Headline News Around the World
- New Remnant E-BOOK: The Mosque of Notre Dame Posted on: Monday, January 23, 2017
- A NEW BOOK BY MSGR. FENTON: One of America's Greatest Theologians Posted on: Sunday, January 22, 2017
- Pro-Abortion Advocate Paul Ehrlich to Speak at Vatican Conference Posted on: Saturday, January 14, 2017
- Edward Peters Nails It: What About Canon 915? Posted on: Wednesday, January 11, 2017
"It is not permitted that the faithful should themselves pick up the consecrated bread and the sacred chalice, still less that they should hand them from one to another." - Pope John Paul II, Inaestimabile Donum (April, 1980) -
The Church teaches that Christ’s Body and Blood, Soul and Divinity are present in the Blessed Sacrament. There are many Martyrs who gave their lives rather than deny this teaching. Any self-respecting Catholic knows this. There really ought to be no question about how Holy Communion should be received, and that is: on the tongue whilst kneeling.
Before the age of pontiffs who put human respect for heretics and schismatics above respect for God’s Truth, there lived a different breed of Catholic. One who was capable of grasping the simple logic that two contradictory belief systems could never be reconciled. He understood that no amount of praising a heretic, no amount of dialoguing with a heretic, and no amount of doing good works with a heretic could ever make the heretic’s error one bit closer to being true.
On 11 December 1925, Pope Pius XI promulgated his encyclical letter Quas primas, on the Kingship of Christ. The encyclical dealt with what the Pope described correctly as "the chief cause of the difficulties under which mankind was laboring." He explained that the manifold evils in the world are due to the fact that the majority of men have thrust Jesus Christ and His holy law out of their lives; that Our Lord and His holy law have no place either in private life or in politics; and, as long as individuals and states refuse to submit to the rule of our Saviour, there will be no hope of lasting peace among nations. Men must look for the peace of Christ in the Kingdom of Christ—Pax Christi in Regno Christi.
In his letter to the Corinthians, God reveals through St. Paul that a woman must cover her head when she prays:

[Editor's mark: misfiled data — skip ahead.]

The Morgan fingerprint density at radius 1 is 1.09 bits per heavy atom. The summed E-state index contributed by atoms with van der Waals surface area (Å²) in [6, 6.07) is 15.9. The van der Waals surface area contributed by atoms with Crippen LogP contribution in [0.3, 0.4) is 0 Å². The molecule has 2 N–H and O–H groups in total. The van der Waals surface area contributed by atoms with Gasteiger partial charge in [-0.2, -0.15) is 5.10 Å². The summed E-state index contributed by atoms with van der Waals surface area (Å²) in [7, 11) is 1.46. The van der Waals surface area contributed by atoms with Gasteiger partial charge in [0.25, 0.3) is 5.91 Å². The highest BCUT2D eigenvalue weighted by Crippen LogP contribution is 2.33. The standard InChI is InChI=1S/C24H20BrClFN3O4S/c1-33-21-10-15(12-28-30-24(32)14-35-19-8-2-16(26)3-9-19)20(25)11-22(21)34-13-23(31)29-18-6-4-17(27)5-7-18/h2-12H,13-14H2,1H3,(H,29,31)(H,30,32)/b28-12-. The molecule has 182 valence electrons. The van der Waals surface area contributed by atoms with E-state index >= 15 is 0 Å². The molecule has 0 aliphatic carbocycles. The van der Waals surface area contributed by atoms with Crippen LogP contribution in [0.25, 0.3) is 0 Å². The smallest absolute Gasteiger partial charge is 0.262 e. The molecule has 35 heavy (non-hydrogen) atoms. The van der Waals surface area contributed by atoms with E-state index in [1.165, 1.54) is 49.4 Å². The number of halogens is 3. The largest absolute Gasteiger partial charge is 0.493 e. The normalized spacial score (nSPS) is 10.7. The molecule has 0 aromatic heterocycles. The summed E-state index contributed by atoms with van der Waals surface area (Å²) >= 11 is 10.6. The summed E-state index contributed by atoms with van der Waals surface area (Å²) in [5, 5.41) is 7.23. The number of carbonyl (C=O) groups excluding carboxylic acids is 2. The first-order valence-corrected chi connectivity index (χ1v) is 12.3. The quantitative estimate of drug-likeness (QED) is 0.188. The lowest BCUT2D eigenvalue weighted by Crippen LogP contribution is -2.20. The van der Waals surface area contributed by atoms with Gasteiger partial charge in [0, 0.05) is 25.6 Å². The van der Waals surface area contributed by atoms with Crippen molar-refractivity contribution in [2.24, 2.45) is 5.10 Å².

Every man praying or prophesying having his head covered dishonors his head. But every woman praying or prophesying with her head uncovered dishonors her head; for she is one and the same with a woman who has been shaved. For if a woman is not covered, then she should have her hair cut off; for if it is shameful for a woman to have her hair cut off or to be shaved, then she should be covered. But a man should not have his head covered, since he is the image and glory of God; but the woman is the glory of man. For the man is not of the woman, but the woman of the man. For the man was not created for the woman, but the woman for the man. Therefore ought the woman to have a power over her head, because of the angels (1Cor 11:4-10).
We have all heard the arguments from liberals and Neo-Catholics alike as to why saying Mass in Latin is a preposterous and antiquated idea. They tell us that nobody understands Latin anymore, that it is a dead language, and that there is absolutely no merit in keeping it in the liturgy. In the following text from 1919 the Rev. John Francis answers these arguments, except in his day the arguments were coming from those outside the Church. Yes, it is true that Fr. Sullivan wrote the following explanations to equip Catholics with ready answers to give their non-Catholic friends. How times have changed! I give you Fr. John Francis….Chris Jackson
(Chapter XIX of the book The Externals of the Catholic Church (1919) written by the Rev. John Francis Sullivan.)
THE official language of our Church is Latin. It is used in her services in the greater part of the world. It is employed in nearly all the business correspondence of the Holy See. Encyclicals and briefs of Popes, decrees of General Councils, decisions of the Roman Congregations, acts of national and provincials councils, synodal regulations of dioceses – all these are expressed in the ancient tongue of Rome.